The nightmare of server vendors continues as the industry witnessed another quarter of year-over-year decline in global server market revenues in first-quarter 2017, according to the two research firms – Gartner Inc. (IT - Free Report) and International Data Corporation (“IDC”). Notably, this was the fifth consecutive quarter of decline for the industry. Prior to that, it had witnessed seven straight quarters of year-over-year growth.
What the Report Says
According to preliminary data released by Gartner, worldwide server revenues decreased 4.5% year over year to $12.509 billion in the first quarter, while overall shipment declined 4.2% to 2.602 million.
The year-over-year decline was mainly due to reduced demand in enterprise and SMB segments “as end users in these segments accommodate their increased application requirements through virtualization and consider cloud alternatives," according to Jeffrey Hewitt, research vice president at Gartner. However, hyperscale data center segment continues to witness growth.
IDC’s views were also more or less similar to Gartner. IDC reported a 4.6% decline in server revenues, with first-quarter revenues coming in at $11.809 billion. Shipments inched up 1.4% to 2.214 million units. Per the research firm, wait for deployment of Intel Corporation's (INTC - Free Report) new Skylake processors by most hyperscale service providers, elevated DRAM pricing and slowdown in high-end server sales adversely affected first-quarter server revenues.
With respect to individual server manufacturers, both the firms have a similar view on the top two vendors. With respect to revenues, according to Gartner and IDC, Hewlett Packard Enterprise (HPE - Free Report) retained its leading position, followed by Dell.
The research firms had different views when it came to the third, fourth and fifth positions. As per Gartner, International Business Machines (IBM - Free Report) , Cisco (CSCO - Free Report) and Lenovo were at the third, fourth and fifth position, respectively.
On the other hand, according to IDC, the third place was a tie between Cisco, IBM and Lenovo. This was so because IDC declares a statistical tie when the difference among vendors remains one percent or less. Therefore, if we look at actual market share, then Cisco holds the third position, followed by IBM and Lenovo at the fourth and fifth position, respectively. Furthermore, IDC provided revenue and shipment data for ODM Direct group of vendors.
Both the research firms agreed that it was Dell which registered year-over-year jump in revenues, as well as shipments. Per Gartner, Dell witnessed growth of 4.8% and 0.5% in revenues and shipments, respectively; while per IDC, revenues increased 4.7% and shipment inched up 0.1%.
In addition, according to Gartner, in terms of the number of units shipped, Dell moved to the number one spot, with a market share of 17.9%, pushing Hewlett Packard Enterprise to the second spot with 16.8% share.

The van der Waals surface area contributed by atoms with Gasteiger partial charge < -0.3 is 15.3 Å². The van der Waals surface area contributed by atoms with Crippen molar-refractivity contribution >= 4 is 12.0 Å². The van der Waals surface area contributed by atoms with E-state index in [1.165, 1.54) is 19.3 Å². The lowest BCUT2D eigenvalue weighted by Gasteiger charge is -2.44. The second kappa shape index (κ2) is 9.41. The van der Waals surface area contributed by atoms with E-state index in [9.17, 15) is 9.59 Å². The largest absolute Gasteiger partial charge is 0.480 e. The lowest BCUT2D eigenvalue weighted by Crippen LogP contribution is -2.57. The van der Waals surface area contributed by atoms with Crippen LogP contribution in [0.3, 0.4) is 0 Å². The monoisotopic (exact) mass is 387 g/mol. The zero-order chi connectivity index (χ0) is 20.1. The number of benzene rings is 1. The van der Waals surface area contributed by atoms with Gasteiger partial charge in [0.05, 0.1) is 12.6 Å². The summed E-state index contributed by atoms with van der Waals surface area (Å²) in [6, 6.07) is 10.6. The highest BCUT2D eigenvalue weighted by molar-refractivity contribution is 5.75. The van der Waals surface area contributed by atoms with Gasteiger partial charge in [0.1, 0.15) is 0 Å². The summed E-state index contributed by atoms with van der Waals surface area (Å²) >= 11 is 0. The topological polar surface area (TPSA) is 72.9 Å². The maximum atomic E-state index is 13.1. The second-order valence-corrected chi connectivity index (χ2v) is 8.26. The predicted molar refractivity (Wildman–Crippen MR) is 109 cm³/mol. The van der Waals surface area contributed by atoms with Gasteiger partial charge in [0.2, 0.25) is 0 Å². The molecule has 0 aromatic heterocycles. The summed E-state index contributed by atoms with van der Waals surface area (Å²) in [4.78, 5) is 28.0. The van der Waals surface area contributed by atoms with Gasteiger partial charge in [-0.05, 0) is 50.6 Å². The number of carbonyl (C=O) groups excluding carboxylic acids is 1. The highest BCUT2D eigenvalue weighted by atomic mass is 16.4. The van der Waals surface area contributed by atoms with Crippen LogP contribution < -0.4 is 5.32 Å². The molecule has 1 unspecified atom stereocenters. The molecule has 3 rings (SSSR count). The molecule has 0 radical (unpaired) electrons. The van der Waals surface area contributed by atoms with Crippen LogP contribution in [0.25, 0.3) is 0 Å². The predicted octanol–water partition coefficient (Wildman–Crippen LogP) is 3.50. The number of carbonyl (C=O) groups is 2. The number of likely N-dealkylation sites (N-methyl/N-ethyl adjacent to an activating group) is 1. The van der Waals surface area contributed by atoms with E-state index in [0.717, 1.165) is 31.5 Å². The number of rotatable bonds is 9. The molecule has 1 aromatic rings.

Region wise, Gartner revealed that except for the Asia Pacific, every other region witnessed a fall in either revenues or shipment. According to IDC, Asia/Pacific (excluding Japan) (APeJ), Canada, and Central and Eastern Europe were the only regions, which registered year-over-year growth in revenues.
Coming to x86 servers, per IDC, shipments for x86 servers remain flat year over year. Revenues from these servers were $10.6 billion, while non-x86 server revenues plunged 30.9% to $1.3 billion.
Although there are differences in the two research firms’ figures, the comments signify that 2017 will also be a tough year for server vendors. Per Lloyd Cohen, director of Worldwide Market Analysis, Computing Platforms at IDC, "Two-socket machines are attractive for datacenter deployment in terms of both power usage and cost per server. Their growth rate may slow down over the short term and, because they control a significant portion of the overall server market, the overall server market growth rate will be dampened worldwide."
Moving ahead, although there is huge growth opportunity in the hyperscale server infrastructure space, with more and more companies shifting to cloud-based storage, we believe that the sluggish tech spending environment could continue to hurt the overall server market in the near term.
Looking at the current macroeconomic environment, we believe that the overall performance of vendors will remain weak in the next few quarters. Therefore, it is advisable that investors stay away from investing in this space.
Currently, Hewlett Packard Enterprise has a Zacks Rank #3 (Hold), while International Business Machines and Cisco carry a Zacks Rank #4 (Sell).
You can see the complete list of today’s Zacks #1 Rank (Strong Buy) stocks here.
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